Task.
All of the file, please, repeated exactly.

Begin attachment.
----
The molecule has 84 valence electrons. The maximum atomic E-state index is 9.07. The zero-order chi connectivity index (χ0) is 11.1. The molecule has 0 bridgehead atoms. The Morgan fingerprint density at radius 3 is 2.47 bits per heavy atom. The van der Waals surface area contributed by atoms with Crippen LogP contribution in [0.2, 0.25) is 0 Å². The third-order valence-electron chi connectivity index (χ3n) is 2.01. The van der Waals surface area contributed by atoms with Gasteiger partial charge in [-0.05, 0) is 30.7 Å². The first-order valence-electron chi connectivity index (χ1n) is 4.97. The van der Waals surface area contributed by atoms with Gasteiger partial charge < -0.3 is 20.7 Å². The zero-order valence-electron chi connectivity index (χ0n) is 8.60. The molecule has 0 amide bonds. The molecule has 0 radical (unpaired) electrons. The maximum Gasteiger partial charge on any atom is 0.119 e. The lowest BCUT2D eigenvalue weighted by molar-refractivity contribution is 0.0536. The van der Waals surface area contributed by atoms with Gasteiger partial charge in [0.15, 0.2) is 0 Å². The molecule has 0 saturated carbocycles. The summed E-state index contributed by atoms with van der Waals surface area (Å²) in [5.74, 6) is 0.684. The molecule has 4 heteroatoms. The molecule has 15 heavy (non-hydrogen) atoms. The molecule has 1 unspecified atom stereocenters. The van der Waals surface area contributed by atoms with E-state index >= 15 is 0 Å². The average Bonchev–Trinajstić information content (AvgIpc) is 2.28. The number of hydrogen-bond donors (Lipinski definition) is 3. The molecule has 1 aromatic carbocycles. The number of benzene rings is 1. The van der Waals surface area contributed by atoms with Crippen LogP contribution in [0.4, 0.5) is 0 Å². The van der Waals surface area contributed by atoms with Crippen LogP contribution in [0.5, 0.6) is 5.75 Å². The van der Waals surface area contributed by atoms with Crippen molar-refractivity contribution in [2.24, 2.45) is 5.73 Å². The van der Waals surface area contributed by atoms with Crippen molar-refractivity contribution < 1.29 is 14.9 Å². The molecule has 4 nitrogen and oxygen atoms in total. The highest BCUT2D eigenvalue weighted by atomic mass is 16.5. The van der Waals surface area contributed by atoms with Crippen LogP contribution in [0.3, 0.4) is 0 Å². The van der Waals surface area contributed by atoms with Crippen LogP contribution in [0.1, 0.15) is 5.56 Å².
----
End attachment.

The molecule has 84 valence electrons. The maximum atomic E-state index is 9.07. The zero-order chi connectivity index (χ0) is 11.1. The molecule has 0 bridgehead atoms. The Morgan fingerprint density at radius 3 is 2.47 bits per heavy atom. The van der Waals surface area contributed by atoms with Crippen LogP contribution in [0.2, 0.25) is 0 Å². The third-order valence-electron chi connectivity index (χ3n) is 2.01. The van der Waals surface area contributed by atoms with Gasteiger partial charge in [-0.05, 0) is 30.7 Å². The first-order valence-electron chi connectivity index (χ1n) is 4.97. The van der Waals surface area contributed by atoms with Gasteiger partial charge < -0.3 is 20.7 Å². The zero-order valence-electron chi connectivity index (χ0n) is 8.60. The molecule has 0 amide bonds. The molecule has 0 radical (unpaired) electrons. The maximum Gasteiger partial charge on any atom is 0.119 e. The lowest BCUT2D eigenvalue weighted by molar-refractivity contribution is 0.0536. The van der Waals surface area contributed by atoms with Gasteiger partial charge in [0.15, 0.2) is 0 Å². The molecule has 0 saturated carbocycles. The summed E-state index contributed by atoms with van der Waals surface area (Å²) in [5.74, 6) is 0.684. The molecule has 4 heteroatoms. The molecule has 15 heavy (non-hydrogen) atoms. The molecule has 1 unspecified atom stereocenters. The van der Waals surface area contributed by atoms with E-state index >= 15 is 0 Å². The average Bonchev–Trinajstić information content (AvgIpc) is 2.28. The number of hydrogen-bond donors (Lipinski definition) is 3. The molecule has 1 aromatic carbocycles. The number of benzene rings is 1. The van der Waals surface area contributed by atoms with Crippen LogP contribution in [0.4, 0.5) is 0 Å². The van der Waals surface area contributed by atoms with Crippen LogP contribution in [0.5, 0.6) is 5.75 Å². The van der Waals surface area contributed by atoms with Crippen molar-refractivity contribution in [2.24, 2.45) is 5.73 Å². The van der Waals surface area contributed by atoms with Crippen molar-refractivity contribution < 1.29 is 14.9 Å². The molecule has 4 nitrogen and oxygen atoms in total. The highest BCUT2D eigenvalue weighted by atomic mass is 16.5. The van der Waals surface area contributed by atoms with Crippen LogP contribution in [0.3, 0.4) is 0 Å². The van der Waals surface area contributed by atoms with Crippen LogP contribution in [0.1, 0.15) is 5.56 Å².